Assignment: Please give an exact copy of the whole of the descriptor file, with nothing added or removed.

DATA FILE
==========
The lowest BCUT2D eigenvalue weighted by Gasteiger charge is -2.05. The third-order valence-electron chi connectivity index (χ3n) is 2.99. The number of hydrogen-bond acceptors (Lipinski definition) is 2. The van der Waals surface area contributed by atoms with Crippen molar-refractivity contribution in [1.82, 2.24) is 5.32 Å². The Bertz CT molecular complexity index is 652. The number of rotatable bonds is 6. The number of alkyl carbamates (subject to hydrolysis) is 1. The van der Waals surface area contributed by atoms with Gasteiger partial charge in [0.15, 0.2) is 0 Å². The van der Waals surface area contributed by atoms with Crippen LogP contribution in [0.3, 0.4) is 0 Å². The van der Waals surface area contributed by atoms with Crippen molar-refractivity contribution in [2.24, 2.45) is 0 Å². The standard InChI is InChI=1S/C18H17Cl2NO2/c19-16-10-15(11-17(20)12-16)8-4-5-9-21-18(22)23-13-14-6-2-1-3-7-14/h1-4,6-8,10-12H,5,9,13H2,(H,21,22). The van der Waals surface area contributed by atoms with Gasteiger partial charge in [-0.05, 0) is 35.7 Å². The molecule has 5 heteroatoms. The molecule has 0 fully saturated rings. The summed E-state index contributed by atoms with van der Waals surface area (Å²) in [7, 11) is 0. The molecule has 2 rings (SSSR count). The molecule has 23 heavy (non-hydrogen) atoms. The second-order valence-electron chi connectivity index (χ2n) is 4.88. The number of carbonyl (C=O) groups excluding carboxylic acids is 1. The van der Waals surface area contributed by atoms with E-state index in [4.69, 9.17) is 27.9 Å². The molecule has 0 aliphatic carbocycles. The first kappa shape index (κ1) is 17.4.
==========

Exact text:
The lowest BCUT2D eigenvalue weighted by Gasteiger charge is -2.05. The third-order valence-electron chi connectivity index (χ3n) is 2.99. The number of hydrogen-bond acceptors (Lipinski definition) is 2. The van der Waals surface area contributed by atoms with Crippen molar-refractivity contribution in [1.82, 2.24) is 5.32 Å². The Bertz CT molecular complexity index is 652. The number of rotatable bonds is 6. The number of alkyl carbamates (subject to hydrolysis) is 1. The van der Waals surface area contributed by atoms with Gasteiger partial charge in [0.15, 0.2) is 0 Å². The van der Waals surface area contributed by atoms with Crippen LogP contribution in [0.3, 0.4) is 0 Å². The van der Waals surface area contributed by atoms with Crippen molar-refractivity contribution in [2.24, 2.45) is 0 Å². The standard InChI is InChI=1S/C18H17Cl2NO2/c19-16-10-15(11-17(20)12-16)8-4-5-9-21-18(22)23-13-14-6-2-1-3-7-14/h1-4,6-8,10-12H,5,9,13H2,(H,21,22). The van der Waals surface area contributed by atoms with Gasteiger partial charge in [-0.05, 0) is 35.7 Å². The molecule has 5 heteroatoms. The molecule has 0 fully saturated rings. The summed E-state index contributed by atoms with van der Waals surface area (Å²) in [7, 11) is 0. The molecule has 2 rings (SSSR count). The molecule has 23 heavy (non-hydrogen) atoms. The second-order valence-electron chi connectivity index (χ2n) is 4.88. The number of carbonyl (C=O) groups excluding carboxylic acids is 1. The van der Waals surface area contributed by atoms with E-state index in [4.69, 9.17) is 27.9 Å². The molecule has 0 aliphatic carbocycles. The first kappa shape index (κ1) is 17.4.